- Essential protective equipment for health workers fighting Ebola is “sitting on the tarmac” after two major airlines decided to suspend commercial flights to West Africa, an Australian doctor stated.
- Queensland Health has clawed back almost $12 million in revenue it should have claimed for private surgery carried out in its public hospitals, but the Health Minister fears tens of millions of dollars have been lost forever.
- Plans to change the law to make it easier to conduct clinical trials of medical cannabis have been announced by the Victorian Government.
News on Health Professional Radio. Today is the 29th August 2014. Read by Rebecca Foster.
Essential protective equipment for health workers fighting Ebola is “sitting on the tarmac” after two major airlines decided to suspend commercial flights to West Africa, an Australian doctor [STATED]…
Doctor Ian Norton is the former director of disaster preparedness at the National Critical Care and Trauma Response Centre in Darwin.
He is on secondment to the World Health Organisation (WHO) to manage the logistics of its humanitarian response in Liberia.
… “vast supplies” of basic equipment to be delivered to Liberia, Sierra Leone and Guinea were stalled at major hubs.
Air France has temporarily suspended services to Sierra Leone, on the recommendation of the French government, which urged citizens to leave Sierra Leone and Liberia.
The decision left Sierra Leone’s capital Freetown and Monrovia in neighbouring Liberia with just one regular service, from Royal Air Morocco.
British Airways has also suspended flights to Liberia and Sierra Leone.
The International Civil Aviation Organisation, the UN’s aviation safety arm, said this month the risk to passengers from becoming infected on flights was low.
The disease has killed more than 1,400 people since it erupted in West Africa early this year.
“People are finally believing the message and getting family members to come earlier to the family treatment centre,” he said.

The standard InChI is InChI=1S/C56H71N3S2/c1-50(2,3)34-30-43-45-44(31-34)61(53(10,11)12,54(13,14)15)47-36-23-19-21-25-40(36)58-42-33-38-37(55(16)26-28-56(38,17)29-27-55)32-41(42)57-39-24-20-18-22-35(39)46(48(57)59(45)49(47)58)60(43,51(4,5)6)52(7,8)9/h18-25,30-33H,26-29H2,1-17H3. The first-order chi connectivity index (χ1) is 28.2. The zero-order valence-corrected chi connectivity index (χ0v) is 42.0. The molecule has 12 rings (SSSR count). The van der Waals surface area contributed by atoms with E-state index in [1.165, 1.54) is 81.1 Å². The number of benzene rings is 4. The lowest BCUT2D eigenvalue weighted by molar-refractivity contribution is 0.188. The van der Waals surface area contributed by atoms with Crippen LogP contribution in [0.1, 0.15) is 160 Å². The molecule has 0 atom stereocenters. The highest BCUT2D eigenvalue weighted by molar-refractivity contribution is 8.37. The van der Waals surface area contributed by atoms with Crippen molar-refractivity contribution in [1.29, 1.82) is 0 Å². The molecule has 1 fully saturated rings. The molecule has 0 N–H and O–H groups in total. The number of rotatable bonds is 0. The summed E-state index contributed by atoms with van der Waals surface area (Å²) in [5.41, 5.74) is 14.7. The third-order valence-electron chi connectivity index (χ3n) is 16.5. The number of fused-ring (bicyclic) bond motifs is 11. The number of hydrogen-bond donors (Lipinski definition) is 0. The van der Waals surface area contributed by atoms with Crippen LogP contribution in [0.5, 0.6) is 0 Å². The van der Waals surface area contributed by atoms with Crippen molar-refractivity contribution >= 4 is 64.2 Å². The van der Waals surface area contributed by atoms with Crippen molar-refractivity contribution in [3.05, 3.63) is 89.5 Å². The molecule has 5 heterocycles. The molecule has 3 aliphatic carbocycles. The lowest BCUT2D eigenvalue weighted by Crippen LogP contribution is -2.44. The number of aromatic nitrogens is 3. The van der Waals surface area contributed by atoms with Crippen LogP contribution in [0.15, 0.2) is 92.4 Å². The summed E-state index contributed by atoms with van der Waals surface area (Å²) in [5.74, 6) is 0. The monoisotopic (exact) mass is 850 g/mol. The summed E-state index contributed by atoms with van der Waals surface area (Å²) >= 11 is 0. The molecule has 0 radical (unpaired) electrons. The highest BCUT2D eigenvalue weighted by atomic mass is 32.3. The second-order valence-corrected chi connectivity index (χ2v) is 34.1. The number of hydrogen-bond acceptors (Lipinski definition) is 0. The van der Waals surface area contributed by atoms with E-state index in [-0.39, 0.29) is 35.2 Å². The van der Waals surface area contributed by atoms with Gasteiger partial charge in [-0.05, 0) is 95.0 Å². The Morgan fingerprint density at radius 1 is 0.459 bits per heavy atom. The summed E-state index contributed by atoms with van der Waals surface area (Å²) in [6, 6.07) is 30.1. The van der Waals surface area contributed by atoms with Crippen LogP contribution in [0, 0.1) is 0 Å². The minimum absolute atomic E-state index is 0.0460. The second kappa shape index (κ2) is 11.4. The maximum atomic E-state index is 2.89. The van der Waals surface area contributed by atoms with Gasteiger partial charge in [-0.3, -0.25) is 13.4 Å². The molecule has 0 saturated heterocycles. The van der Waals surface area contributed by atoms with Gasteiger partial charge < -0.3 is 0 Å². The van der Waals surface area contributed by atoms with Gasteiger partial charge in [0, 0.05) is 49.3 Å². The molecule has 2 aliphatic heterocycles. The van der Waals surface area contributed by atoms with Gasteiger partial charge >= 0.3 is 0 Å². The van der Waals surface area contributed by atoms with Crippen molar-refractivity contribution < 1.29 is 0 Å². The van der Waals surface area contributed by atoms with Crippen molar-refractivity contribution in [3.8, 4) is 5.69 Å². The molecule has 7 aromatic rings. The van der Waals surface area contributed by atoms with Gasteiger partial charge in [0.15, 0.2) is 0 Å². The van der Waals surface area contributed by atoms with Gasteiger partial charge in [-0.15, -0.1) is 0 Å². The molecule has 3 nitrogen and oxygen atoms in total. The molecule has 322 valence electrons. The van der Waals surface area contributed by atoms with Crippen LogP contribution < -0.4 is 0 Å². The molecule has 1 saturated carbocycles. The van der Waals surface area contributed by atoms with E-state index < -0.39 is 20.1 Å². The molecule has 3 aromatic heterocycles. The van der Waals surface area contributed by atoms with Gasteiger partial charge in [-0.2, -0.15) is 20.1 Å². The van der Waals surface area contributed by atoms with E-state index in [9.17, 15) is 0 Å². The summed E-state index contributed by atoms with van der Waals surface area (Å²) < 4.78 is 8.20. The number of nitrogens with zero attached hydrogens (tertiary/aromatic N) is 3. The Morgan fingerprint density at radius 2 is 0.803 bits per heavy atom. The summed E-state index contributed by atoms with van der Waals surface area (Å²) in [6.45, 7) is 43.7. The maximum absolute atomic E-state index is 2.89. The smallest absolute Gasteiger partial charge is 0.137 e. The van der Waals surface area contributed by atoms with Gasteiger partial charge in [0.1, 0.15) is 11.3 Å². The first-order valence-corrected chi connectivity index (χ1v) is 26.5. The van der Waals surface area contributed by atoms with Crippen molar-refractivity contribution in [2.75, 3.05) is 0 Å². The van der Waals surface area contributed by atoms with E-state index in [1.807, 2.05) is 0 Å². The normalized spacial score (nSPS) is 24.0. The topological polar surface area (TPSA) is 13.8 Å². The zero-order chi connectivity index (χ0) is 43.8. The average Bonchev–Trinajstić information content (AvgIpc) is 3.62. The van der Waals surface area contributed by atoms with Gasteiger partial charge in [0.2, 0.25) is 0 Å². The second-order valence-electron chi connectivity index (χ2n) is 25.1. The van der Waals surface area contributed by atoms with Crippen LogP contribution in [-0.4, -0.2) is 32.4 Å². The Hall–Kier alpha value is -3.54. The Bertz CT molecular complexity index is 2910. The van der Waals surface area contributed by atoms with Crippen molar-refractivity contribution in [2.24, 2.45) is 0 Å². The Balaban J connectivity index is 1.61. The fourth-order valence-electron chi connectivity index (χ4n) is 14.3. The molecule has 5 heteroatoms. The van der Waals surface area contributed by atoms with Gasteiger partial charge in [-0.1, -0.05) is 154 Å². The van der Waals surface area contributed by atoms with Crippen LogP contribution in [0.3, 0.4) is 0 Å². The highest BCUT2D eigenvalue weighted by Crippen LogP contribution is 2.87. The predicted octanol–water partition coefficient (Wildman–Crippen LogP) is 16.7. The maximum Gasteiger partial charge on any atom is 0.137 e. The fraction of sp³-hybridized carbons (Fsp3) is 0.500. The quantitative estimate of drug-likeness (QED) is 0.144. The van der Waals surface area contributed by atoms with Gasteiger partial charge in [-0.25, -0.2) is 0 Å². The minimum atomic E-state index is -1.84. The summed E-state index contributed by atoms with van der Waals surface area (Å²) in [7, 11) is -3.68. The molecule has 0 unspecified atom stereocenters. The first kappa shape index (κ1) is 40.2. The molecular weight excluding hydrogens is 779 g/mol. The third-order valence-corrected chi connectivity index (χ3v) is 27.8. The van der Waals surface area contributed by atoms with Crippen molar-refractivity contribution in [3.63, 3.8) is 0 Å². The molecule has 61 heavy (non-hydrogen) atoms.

“If you don’t get to an Ebola treatment centre or come very late, unfortunately the mortality rate is 90 per cent,” he said.
He said the WHO will soon convert a football stadium into a huge field hospital.
Queensland Health has clawed back almost $12 million in revenue it should have claimed for private surgery carried out in its public hospitals, but the Health Minister fears tens of millions of dollars have been lost forever.
Lawrence Springborg ordered the recovery operation after the Auditor-General found sloppy record keeping and massive amounts of foregone revenue in his investigation last year.
But a report … showed only $11.6 million had been recovered.
“These are amounts of money that should have been billed that weren’t being billed,” Mr Springborg said.
“This has been going on for years. We’ve only been able to recover the stuff we had records (for) going back a couple of years.
“Who knows what happened prior to us coming to government.”
The July report, titled Private Practice Reform and Revenue Recovery Program, raised concerns about the record keeping.
A new system of fees has been introduced for private surgery in public hospitals, but the report warned it could have a negative impact.
“The most significant impact will be in radiology and radiation oncology.
“These specialists may choose to leave Queensland Health which could have negative implications for service delivery.”
But Mr Springborg doubted they would quit.
Plans to change the law to make it easier to conduct clinical trials of medical cannabis have been announced by the Victorian Government.
The move is in response to a public campaign from families who want medicinal marijuana legalised.
Campaigners have argued they have successfully used the substance to treat symptoms in their chronically ill children, including those with severe epilepsy.
Health Minister David Davis said any move towards legalisation must be based on scientific evidence.
He said there were currently barriers to setting up clinical trials for cannabis, as doctors were required to seek approval to treat every patient who might be enrolled in the trial.
Mr Davis said the Government would also consider removing a ban on growing narcotic plants for therapeutic purposes, in the context of a clinical trial.
An expert advisory committee will be set up to seek approval for the use of cannabis compounds to treat or relieve symptoms for a range of illnesses and conditions.
Mr Davis said he would seek a cooperative approach on clinical trials for cannabis when he meets his federal, state and territory counterparts at a health ministers’ meeting in October.
The State Opposition has already pledged to legalise medicinal marijuana for life-threatening illnesses if it wins the Victorian election in November.
It will seek advice from the Law Reform Commission on the prescription, manufacture and distribution of medical cannabis, with the intention of introducing legislation by the end of 2015.
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